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Cornwall’s miners are moving centre stage, ahead of the arrival of the G7 later this year


Boris Johnson gave mining a prominent namecheck in his recent announcement about the upcoming G7 meeting this year, which Britain will host.

Although last year’s G7 meeting went online because of the coronavirus, this year the leaders of the world’s leading industrial nations, plus heads of state from South Korea, India and Australia, are expected to meet up in person at the Carbis Bay resort in Cornwall.

“Two hundred years ago Cornwall’s tin and copper mines were at the heart of the UK’s industrial revolution, and this summer Cornwall will again be the nucleus of great global change and advancement,” Johnson said.

In the context of a swathe of recent announcements from the local mining sector, though, it only takes a small leap of faith to joint the mining industry past that Johnson invokes to the global change and advancement that he’s aspiring for.

Most promising, perhaps was the announcement from Cornish Lithium that it has produced, in conjunction with partners Wardell Armstrong and the Natural History Museum its first lithium carbonate from the Trelavour project.

The significance of that announcement can’t be understated. That Cornish Lithium has gone from concept to product in double quick time is in a sense by-the-by, although it speaks well of a can-do attitude that Britain is going to need in the post-Brexit years. More to the point, though, is the potential it reveals for Britain to provide the raw materials for its own electric vehicle revolution.

Will lithium in Cornwall turn out to be the North Sea oil of the 2020s? If the comparison isn’t quite precise, it’s certainly instructive.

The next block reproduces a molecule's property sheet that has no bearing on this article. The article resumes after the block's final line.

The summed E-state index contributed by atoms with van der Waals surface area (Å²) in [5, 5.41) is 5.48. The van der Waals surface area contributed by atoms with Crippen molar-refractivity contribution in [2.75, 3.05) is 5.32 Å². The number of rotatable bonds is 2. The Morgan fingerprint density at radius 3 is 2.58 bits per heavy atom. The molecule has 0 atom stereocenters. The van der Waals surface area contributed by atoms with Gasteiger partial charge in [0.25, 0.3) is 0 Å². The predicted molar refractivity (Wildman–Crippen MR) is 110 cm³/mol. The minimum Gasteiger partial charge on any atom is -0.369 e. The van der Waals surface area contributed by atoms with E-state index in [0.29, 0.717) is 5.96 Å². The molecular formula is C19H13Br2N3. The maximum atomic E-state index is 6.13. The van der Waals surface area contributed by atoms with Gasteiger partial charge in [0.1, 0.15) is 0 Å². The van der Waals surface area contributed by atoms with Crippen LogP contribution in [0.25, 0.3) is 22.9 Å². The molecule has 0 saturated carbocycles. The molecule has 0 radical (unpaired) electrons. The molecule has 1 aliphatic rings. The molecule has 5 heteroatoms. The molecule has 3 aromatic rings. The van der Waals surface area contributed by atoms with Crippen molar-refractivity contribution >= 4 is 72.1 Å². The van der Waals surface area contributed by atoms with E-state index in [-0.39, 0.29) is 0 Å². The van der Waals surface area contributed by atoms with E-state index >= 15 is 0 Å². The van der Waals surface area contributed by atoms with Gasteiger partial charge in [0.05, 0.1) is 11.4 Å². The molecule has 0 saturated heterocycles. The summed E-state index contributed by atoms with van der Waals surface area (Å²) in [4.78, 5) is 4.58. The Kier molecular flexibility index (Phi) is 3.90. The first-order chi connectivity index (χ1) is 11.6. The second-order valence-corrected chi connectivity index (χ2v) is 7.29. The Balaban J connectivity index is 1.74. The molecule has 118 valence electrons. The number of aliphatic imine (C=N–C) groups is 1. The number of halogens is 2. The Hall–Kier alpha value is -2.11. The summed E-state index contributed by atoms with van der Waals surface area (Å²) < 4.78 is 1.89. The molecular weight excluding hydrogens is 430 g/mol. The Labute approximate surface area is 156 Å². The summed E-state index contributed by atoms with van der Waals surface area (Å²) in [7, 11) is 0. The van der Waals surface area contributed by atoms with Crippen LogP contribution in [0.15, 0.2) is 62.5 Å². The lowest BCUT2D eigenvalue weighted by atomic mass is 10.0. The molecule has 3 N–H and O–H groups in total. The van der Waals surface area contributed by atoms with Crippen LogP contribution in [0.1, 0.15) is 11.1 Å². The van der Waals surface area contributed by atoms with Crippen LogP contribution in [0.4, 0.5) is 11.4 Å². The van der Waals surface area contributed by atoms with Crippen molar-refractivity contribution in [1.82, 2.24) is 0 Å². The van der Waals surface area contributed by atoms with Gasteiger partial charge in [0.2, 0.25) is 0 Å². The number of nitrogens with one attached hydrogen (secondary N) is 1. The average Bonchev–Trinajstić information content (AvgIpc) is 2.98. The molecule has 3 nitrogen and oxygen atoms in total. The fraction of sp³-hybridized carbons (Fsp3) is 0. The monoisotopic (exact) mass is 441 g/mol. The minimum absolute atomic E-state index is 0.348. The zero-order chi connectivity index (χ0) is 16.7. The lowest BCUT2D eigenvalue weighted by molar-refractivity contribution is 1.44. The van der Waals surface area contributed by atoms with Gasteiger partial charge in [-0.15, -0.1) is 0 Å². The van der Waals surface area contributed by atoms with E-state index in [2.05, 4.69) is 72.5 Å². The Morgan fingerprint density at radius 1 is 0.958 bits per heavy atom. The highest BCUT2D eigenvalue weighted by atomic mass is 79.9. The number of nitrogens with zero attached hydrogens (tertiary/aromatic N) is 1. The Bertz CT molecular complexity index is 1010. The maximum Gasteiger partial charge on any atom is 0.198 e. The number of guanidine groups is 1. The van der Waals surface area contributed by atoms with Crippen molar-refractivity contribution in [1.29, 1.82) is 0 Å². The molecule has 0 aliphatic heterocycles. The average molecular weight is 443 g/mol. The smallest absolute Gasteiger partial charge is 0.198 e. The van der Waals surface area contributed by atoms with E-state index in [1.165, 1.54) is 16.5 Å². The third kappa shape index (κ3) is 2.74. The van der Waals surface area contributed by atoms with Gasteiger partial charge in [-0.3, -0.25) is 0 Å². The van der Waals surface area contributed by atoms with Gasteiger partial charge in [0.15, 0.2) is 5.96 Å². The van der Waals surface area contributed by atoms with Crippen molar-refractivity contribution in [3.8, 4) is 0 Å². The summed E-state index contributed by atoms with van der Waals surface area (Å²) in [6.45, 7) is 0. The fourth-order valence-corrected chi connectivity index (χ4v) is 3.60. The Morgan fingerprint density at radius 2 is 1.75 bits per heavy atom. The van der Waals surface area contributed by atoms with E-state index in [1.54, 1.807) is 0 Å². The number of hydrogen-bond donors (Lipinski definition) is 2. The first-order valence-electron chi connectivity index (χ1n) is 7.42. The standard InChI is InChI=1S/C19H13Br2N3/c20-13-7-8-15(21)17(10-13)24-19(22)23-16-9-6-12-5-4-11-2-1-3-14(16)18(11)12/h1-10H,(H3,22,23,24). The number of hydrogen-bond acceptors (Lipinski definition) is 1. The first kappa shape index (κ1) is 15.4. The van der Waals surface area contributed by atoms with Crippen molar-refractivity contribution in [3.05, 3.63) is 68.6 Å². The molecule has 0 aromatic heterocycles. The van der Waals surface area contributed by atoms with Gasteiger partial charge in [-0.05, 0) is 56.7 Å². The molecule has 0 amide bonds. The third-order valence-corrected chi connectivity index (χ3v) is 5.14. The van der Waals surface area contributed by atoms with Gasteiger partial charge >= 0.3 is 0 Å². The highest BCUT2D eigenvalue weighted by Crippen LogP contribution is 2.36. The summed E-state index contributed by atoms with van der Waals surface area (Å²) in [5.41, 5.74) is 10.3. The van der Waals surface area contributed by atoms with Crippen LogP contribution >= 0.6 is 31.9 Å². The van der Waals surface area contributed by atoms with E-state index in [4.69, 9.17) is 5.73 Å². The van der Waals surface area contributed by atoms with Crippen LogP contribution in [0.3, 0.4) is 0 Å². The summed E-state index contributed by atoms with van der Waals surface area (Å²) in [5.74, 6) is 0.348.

Meanwhile, other companies are working at some scale to bring Cornwall back in to the ranks of the world’s recognised mining destinations. Cornish Metals (CVE:CUSN) earlier this month announced its attention to seek a second listing on the UK’s Aim market as it continues in its endeavour to bring the famous South Crofty tin mine back into production.

South Crofty last produced in the 1990s, and doesn’t quite date back all of those 200 years that Boris Johnson was talking about, but its resurrection does seem to indicate that there’s life in the old Cornish dog yet.

Other explorers have been sniffing about Cornwall too. One or two lithium prospectors are knocking around, even though it looks as though Cornish Lithium has locked up most of the best ground. But there’s also Strategic Minerals (LON:SML), which has significant showings of tin and tungsten at the Redmoor project near the Cornish town of Callington.

Less than 50 kilometres away to the east, over the border in Devon, is the Drakelands mine, mismanaged by Wolf, but now being brought back to life by a consortium that includes Baker Steel Resources Trust (LON:BSRT) amongst its partners.

So once again, inward investment is flowing into Cornwall, while influence is flowing out. Cornwall remains one of the most deprived regions in the UK, but there are grounds for hope with the resurgence of the old industries and the renewal of old skillsets.

Boris Johnson bringing the leaders of the industrialised world together on Cornish soil will no doubt be a temporary shot in the arm for the local economy, and present an opportunity for local businesses to sign banner deals.

But it’ll be the longer-term work put in by the likes of Cornish Minerals and Strategic Minerals that will make a deep and lasting impact.

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